What happens when the way you manage projects doesn’t align with the goals of your individual projects, department, organization, and industry?
Failure, that’s what.
Here’s a great post I ran across discussing the alignment of individuals to organizations.? The same is true of the way you manage projects.
Projects Should Further Organizational Objectives
If your portfolio of projects is heading all over the playing field in different directions, it’s going to be difficult to move the organization forward and count projects as successful.? Many projects will fail just because they are going against the organizational objectives, which means support may be lacking and conflicts will occur.? Many key stakeholders may not be on board and even wish the project to fail if it doesn’t support the objectives they have.
Methodology Should Fit Project Environments
Using techniques meant for teams of less than 10 people just isn’t going to work on a team of 100 people unless you modify the processes to accommodate the larger group.? At the same time, a complex methodology for large aerospace projects might not be the best approach for a 4-week project with 3 people on it.? You’re going to need some extra process to handle the complexity of the larger project that you can get by without on the teeny one.? The actual functionality being formed from a project management perspective may not change, but the level of detail and rigor should.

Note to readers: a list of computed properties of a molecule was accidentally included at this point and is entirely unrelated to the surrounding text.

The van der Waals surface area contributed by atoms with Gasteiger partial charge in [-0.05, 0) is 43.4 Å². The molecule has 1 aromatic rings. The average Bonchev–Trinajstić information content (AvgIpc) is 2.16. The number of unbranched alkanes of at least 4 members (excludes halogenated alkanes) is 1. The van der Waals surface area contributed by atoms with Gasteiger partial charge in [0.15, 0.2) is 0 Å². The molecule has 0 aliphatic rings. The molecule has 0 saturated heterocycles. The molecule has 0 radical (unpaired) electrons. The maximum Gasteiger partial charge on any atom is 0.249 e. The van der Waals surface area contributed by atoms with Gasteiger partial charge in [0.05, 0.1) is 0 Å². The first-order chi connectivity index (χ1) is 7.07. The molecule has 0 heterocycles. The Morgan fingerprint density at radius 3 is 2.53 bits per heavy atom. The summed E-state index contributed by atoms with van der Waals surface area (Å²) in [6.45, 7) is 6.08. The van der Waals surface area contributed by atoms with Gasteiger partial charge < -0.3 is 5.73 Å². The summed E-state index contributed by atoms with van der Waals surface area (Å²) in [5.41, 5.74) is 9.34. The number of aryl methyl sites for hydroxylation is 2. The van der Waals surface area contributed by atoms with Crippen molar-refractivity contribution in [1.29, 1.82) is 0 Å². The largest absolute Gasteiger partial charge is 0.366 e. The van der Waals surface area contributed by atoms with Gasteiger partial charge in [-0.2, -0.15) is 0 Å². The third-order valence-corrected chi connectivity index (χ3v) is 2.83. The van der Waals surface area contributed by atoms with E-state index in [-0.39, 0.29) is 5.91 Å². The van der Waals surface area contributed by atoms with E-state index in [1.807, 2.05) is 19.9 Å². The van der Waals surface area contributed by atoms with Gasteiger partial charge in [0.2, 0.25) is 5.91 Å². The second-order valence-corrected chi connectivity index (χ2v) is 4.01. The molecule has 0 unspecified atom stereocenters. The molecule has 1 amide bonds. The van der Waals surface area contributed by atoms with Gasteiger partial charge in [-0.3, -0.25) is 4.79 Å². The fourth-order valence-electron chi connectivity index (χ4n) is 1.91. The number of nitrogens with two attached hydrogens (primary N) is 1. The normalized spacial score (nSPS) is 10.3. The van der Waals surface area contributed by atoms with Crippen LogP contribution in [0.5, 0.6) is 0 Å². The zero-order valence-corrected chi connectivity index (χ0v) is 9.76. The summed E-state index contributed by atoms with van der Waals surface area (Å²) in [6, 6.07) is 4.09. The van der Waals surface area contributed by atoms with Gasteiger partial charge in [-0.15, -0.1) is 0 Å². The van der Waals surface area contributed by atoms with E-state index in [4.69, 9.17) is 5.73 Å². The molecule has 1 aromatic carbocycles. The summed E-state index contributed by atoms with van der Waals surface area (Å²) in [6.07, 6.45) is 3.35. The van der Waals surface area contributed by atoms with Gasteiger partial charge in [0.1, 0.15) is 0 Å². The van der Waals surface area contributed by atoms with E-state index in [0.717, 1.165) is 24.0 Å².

A good example here is using EVM to manage performance.? I’ve used it as a required practice on large federal contracts with a great deal of rigor and process.? I’ve also used it on small software development projects where reporting was limited to only the most important aspects and artifacts like CPRs were not produced….variances were simply reported in a short-form status report.? EV on the small project came from sprint backlogs in a very simple way and not from the more complex scheduling/status reporting tools needed on the large project.